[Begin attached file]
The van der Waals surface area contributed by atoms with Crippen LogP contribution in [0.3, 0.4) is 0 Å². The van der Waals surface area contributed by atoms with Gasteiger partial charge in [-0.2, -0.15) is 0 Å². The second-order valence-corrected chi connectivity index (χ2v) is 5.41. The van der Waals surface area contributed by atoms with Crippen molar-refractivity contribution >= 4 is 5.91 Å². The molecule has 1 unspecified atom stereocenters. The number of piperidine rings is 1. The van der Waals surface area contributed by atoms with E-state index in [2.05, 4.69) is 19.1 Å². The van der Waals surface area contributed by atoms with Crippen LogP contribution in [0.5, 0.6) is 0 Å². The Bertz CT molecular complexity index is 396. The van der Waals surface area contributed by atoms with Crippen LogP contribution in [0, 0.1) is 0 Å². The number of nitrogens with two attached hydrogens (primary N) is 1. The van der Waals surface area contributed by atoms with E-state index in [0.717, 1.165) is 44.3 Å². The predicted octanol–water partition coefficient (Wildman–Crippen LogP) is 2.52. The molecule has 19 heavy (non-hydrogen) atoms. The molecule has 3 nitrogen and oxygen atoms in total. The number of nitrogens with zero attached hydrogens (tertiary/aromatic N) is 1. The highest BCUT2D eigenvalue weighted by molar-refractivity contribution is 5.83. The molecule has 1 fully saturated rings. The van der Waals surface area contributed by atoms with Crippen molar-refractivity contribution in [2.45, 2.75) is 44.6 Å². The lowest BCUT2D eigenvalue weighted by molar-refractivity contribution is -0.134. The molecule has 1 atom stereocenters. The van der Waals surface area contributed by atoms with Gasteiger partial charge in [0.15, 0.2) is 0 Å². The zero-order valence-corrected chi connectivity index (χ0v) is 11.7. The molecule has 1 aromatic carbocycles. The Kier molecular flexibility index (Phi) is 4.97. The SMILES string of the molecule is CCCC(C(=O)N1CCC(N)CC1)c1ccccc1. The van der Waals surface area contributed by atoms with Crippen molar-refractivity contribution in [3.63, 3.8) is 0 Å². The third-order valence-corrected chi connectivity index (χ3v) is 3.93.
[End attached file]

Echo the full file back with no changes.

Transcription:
The van der Waals surface area contributed by atoms with Crippen LogP contribution in [0.3, 0.4) is 0 Å². The van der Waals surface area contributed by atoms with Gasteiger partial charge in [-0.2, -0.15) is 0 Å². The second-order valence-corrected chi connectivity index (χ2v) is 5.41. The van der Waals surface area contributed by atoms with Crippen molar-refractivity contribution >= 4 is 5.91 Å². The molecule has 1 unspecified atom stereocenters. The number of piperidine rings is 1. The van der Waals surface area contributed by atoms with E-state index in [2.05, 4.69) is 19.1 Å². The van der Waals surface area contributed by atoms with Crippen LogP contribution in [0.5, 0.6) is 0 Å². The Bertz CT molecular complexity index is 396. The van der Waals surface area contributed by atoms with Crippen LogP contribution in [0, 0.1) is 0 Å². The number of nitrogens with two attached hydrogens (primary N) is 1. The van der Waals surface area contributed by atoms with E-state index in [0.717, 1.165) is 44.3 Å². The predicted octanol–water partition coefficient (Wildman–Crippen LogP) is 2.52. The molecule has 19 heavy (non-hydrogen) atoms. The molecule has 3 nitrogen and oxygen atoms in total. The number of nitrogens with zero attached hydrogens (tertiary/aromatic N) is 1. The highest BCUT2D eigenvalue weighted by molar-refractivity contribution is 5.83. The molecule has 1 fully saturated rings. The van der Waals surface area contributed by atoms with Crippen molar-refractivity contribution in [2.45, 2.75) is 44.6 Å². The lowest BCUT2D eigenvalue weighted by molar-refractivity contribution is -0.134. The molecule has 1 atom stereocenters. The van der Waals surface area contributed by atoms with Gasteiger partial charge in [0.15, 0.2) is 0 Å². The zero-order valence-corrected chi connectivity index (χ0v) is 11.7. The molecule has 1 aromatic carbocycles. The Kier molecular flexibility index (Phi) is 4.97. The SMILES string of the molecule is CCCC(C(=O)N1CCC(N)CC1)c1ccccc1. The van der Waals surface area contributed by atoms with Crippen molar-refractivity contribution in [3.63, 3.8) is 0 Å². The third-order valence-corrected chi connectivity index (χ3v) is 3.93.